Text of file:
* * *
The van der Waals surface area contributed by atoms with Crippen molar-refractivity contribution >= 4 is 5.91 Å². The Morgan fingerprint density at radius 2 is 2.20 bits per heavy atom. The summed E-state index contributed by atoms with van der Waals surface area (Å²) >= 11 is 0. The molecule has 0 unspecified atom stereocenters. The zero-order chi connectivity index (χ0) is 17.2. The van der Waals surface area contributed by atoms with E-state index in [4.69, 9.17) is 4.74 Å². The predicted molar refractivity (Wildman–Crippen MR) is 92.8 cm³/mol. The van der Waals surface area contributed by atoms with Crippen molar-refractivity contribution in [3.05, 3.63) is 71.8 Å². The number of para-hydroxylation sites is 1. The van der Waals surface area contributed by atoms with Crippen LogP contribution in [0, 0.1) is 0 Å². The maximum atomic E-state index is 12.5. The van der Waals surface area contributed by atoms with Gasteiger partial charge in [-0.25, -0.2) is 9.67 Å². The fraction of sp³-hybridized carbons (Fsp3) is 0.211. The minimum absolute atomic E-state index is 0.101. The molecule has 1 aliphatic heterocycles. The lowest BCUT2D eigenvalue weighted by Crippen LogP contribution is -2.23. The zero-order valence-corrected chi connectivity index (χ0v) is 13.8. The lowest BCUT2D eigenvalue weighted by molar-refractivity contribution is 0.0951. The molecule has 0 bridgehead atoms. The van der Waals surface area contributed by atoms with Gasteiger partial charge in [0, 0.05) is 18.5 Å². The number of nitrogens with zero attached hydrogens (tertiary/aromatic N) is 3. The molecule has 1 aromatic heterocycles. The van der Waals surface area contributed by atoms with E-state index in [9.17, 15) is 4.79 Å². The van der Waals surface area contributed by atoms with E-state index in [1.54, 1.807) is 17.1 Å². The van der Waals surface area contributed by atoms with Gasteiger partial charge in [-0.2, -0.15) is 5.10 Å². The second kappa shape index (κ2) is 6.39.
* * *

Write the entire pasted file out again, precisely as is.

The van der Waals surface area contributed by atoms with Crippen molar-refractivity contribution >= 4 is 5.91 Å². The Morgan fingerprint density at radius 2 is 2.20 bits per heavy atom. The summed E-state index contributed by atoms with van der Waals surface area (Å²) >= 11 is 0. The molecule has 0 unspecified atom stereocenters. The zero-order chi connectivity index (χ0) is 17.2. The van der Waals surface area contributed by atoms with E-state index in [4.69, 9.17) is 4.74 Å². The predicted molar refractivity (Wildman–Crippen MR) is 92.8 cm³/mol. The van der Waals surface area contributed by atoms with Crippen molar-refractivity contribution in [3.05, 3.63) is 71.8 Å². The number of para-hydroxylation sites is 1. The van der Waals surface area contributed by atoms with Crippen LogP contribution in [0, 0.1) is 0 Å². The maximum atomic E-state index is 12.5. The van der Waals surface area contributed by atoms with Gasteiger partial charge in [-0.25, -0.2) is 9.67 Å². The fraction of sp³-hybridized carbons (Fsp3) is 0.211. The minimum absolute atomic E-state index is 0.101. The molecule has 1 aliphatic heterocycles. The lowest BCUT2D eigenvalue weighted by Crippen LogP contribution is -2.23. The zero-order valence-corrected chi connectivity index (χ0v) is 13.8. The lowest BCUT2D eigenvalue weighted by molar-refractivity contribution is 0.0951. The molecule has 0 bridgehead atoms. The van der Waals surface area contributed by atoms with Gasteiger partial charge in [0, 0.05) is 18.5 Å². The number of nitrogens with zero attached hydrogens (tertiary/aromatic N) is 3. The molecule has 1 aromatic heterocycles. The van der Waals surface area contributed by atoms with E-state index in [9.17, 15) is 4.79 Å². The van der Waals surface area contributed by atoms with E-state index in [1.54, 1.807) is 17.1 Å². The van der Waals surface area contributed by atoms with Gasteiger partial charge in [-0.2, -0.15) is 5.10 Å². The second kappa shape index (κ2) is 6.39.